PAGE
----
“So you and Sergio’s boy,” says Toni to him in the car on the way back to the hotel after he beats Gael Monfils in the semi final. Rafa can’t tell if Toni is gruff because he disapproves or because he is naturally reluctant to comment on emotional things. “He’s a good kid,” Toni says then.

“Yeah,” Rafa says.

“Handsome, too,” says Toni, and Rafa can’t decide if he’s mortified or amused at Toni trying to tease him. Later he hugs his uncle goodnight and Toni looks surprised and then pleased and then ruffles his hair and tells him to stop being daft and get some sleep.


Another final against Roger. Another best of five for the trophy. Rafa wakes up with the sudden thought that today is the day the spell is broken. Today is the day he loses. Luca is not in his bed and he misses the warmth of a body beside him. He pushes back the sheets and gets up and begins the process of crushing his doubts, of erasing them. He can feel his mind beginning to narrow down in focus until, by the time he walks on court, he is pinpoint sharp. There is not a thought in his head that he doesn’t want. Not a flutter of anxiety. He feels his own existence acutely, his body, his breath, his mind, with the sky over his head and the dirt beneath his feet.

The immediacy of the match is nothing Rafa can ever describe after the fact, but when he’s in it, when things are going well, it feels as if he is occupying a space devoted to him and him alone. As if the universe has carved out his shape in its fabric and he fills it perfectly, moving in it and owning it as he plays. This is the feeling that grips him now. Roger wins the first set, but then Rafa wins the second and third. It’s so close, it’s like grappling on the edge of a cliff. He keeps his eyes on Toni in his box, alongside his father. His mother and Maribel are there too, and the rest of the team, and they are all part of his flow. He feels them with him on the court. Even Luca, whom he’s barely known a week, is a little part of him right now. Roger wins the fourth 6-2 and it’s a blow when he goes up in the fifth, too, but Rafa keeps fighting till he takes it to a tie-break. Roger rushes a couple of forehands and the match is his, the title, the trophy. He falls to the ground once more and looks up to the sky and for one more week he’s free, he’s free, he’s won.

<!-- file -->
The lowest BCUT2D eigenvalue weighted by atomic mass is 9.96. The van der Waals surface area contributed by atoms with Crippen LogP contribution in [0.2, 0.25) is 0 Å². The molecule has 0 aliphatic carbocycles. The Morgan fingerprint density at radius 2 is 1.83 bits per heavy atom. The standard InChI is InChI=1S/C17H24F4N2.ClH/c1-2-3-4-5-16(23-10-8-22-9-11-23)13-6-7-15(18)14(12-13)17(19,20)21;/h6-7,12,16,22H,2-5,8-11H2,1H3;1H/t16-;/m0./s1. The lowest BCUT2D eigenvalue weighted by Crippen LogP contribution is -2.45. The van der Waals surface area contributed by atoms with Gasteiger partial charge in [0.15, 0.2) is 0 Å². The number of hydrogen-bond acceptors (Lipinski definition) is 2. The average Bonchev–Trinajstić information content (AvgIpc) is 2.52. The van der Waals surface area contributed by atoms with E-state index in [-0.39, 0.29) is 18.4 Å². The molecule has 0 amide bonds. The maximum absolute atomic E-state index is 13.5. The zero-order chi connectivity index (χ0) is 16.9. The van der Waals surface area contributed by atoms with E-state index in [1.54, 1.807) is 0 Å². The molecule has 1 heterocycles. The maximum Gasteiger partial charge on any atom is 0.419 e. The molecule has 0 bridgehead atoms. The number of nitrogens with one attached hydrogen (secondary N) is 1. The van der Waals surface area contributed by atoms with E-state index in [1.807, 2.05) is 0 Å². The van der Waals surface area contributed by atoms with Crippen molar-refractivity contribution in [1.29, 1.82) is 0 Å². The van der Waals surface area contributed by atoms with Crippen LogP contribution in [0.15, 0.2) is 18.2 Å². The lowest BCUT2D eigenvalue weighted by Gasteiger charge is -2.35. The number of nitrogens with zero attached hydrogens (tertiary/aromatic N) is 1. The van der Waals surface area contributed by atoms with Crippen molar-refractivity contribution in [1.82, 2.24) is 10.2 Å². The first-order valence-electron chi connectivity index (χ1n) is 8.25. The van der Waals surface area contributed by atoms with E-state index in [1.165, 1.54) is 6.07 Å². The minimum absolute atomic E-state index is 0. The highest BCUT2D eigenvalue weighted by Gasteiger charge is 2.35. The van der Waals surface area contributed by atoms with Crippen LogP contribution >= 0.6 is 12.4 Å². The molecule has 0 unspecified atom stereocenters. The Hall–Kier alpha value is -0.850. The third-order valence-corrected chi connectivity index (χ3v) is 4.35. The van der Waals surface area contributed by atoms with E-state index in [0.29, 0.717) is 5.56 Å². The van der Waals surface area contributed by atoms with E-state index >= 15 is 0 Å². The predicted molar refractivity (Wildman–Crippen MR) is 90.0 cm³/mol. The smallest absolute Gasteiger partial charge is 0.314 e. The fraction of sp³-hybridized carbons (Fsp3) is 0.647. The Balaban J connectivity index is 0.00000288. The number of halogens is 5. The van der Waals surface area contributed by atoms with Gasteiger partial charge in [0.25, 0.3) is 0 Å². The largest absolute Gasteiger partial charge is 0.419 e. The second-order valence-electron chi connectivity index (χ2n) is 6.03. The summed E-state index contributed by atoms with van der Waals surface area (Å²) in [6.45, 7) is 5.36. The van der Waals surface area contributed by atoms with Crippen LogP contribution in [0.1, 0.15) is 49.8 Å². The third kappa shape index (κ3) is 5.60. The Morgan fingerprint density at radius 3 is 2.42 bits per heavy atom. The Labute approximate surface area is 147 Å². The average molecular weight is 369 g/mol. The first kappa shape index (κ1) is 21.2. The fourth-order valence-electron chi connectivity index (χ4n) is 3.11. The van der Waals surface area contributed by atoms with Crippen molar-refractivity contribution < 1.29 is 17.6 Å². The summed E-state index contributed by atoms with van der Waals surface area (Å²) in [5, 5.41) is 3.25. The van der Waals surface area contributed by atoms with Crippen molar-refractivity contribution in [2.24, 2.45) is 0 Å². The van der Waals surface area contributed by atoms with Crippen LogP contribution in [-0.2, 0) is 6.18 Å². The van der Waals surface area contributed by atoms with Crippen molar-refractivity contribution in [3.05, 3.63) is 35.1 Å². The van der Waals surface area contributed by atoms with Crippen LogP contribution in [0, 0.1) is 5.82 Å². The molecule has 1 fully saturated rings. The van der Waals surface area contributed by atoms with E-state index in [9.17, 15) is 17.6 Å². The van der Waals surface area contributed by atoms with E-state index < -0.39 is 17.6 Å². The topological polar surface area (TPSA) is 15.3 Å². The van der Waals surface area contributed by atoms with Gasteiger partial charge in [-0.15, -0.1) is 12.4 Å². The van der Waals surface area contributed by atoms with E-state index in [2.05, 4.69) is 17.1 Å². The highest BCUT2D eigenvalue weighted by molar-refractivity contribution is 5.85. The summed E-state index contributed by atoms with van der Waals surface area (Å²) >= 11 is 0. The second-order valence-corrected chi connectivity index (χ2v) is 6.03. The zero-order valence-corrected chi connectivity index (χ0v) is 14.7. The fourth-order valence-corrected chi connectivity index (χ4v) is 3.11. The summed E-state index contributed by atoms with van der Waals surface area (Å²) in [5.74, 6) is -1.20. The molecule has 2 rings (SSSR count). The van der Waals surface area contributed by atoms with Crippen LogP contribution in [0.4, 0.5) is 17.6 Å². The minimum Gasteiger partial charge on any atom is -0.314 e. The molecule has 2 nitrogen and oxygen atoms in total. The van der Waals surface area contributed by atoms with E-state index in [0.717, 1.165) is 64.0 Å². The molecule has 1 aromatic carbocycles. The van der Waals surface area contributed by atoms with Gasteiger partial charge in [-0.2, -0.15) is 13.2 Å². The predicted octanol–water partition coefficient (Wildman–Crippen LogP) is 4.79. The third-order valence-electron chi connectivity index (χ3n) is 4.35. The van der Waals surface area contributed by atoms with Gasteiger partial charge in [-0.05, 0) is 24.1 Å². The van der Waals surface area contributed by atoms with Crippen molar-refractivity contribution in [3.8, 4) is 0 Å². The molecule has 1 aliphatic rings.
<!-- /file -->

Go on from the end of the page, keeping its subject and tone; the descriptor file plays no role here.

When he cries at the edge of the court his tears are born of relief and sadness and joy. It seems no victory can be entirely free of some sense of loss anymore, especially not when it’s Roger’s defeated face he sees the other side of the net. They’ve said all they can say at this point. Congratulations and commiserations like the printed messages in greeting cards and Rafa wants to say something more personal, more real, the hand-written message underneath. But how can he, when every time he plays him, he wants to beat him? What can be said? Hard-fought victories are the sweetest and hard-fought losses the most bitter, and so Roger is more subdued in the locker room than he has been before. He still holds out his hand, though, saying “I’ll see you in Paris,” in a kind of mockingly grim way.

“For sure,” replies Rafa. He tries to convey something of what he feels in his eyes, in the clasp of his hand, in the way they share their usual half-hug before Roger steps back and swings his bag onto his shoulder, but he’s not sure he succeeds at all.


“The week is over already,” says Luca in the morning.

“Sí,” says Rafa, as he flings his things into suitcases. He keeps finding socks abandoned under furniture and hopelessly looks for their pairs before stuffing them into his laundry bag for his Mama when he gets home.

“Fair creature of an hour,” says Luca.

“What?” says Rafa.

“It’s just…” Luca shrugs. “From a poem.”

“I don’t know these things,” says Rafa. “Poems, books, the things you like.”

“You know some of the things I like,” replies Luca, seductively. “And you did like the movie of Captain Corelli’s Mandolin.”

Rafa affects a shrug and says, “Was alright,” and they both laugh a little. They’re aware of the fragile moves they’re making.

Luca is sophisticated in a way Rafa has never known before. None of his friends are like this, with words on the tip of their tongues, quotations, a way of understanding the world that is at once gentle and open and yet seemingly labyrinthine. Luca can have conversations with Benito that leave him behind almost at once. “Look, I have to go back to Oxford tomorrow, but I was wondering if I’d see you in London.”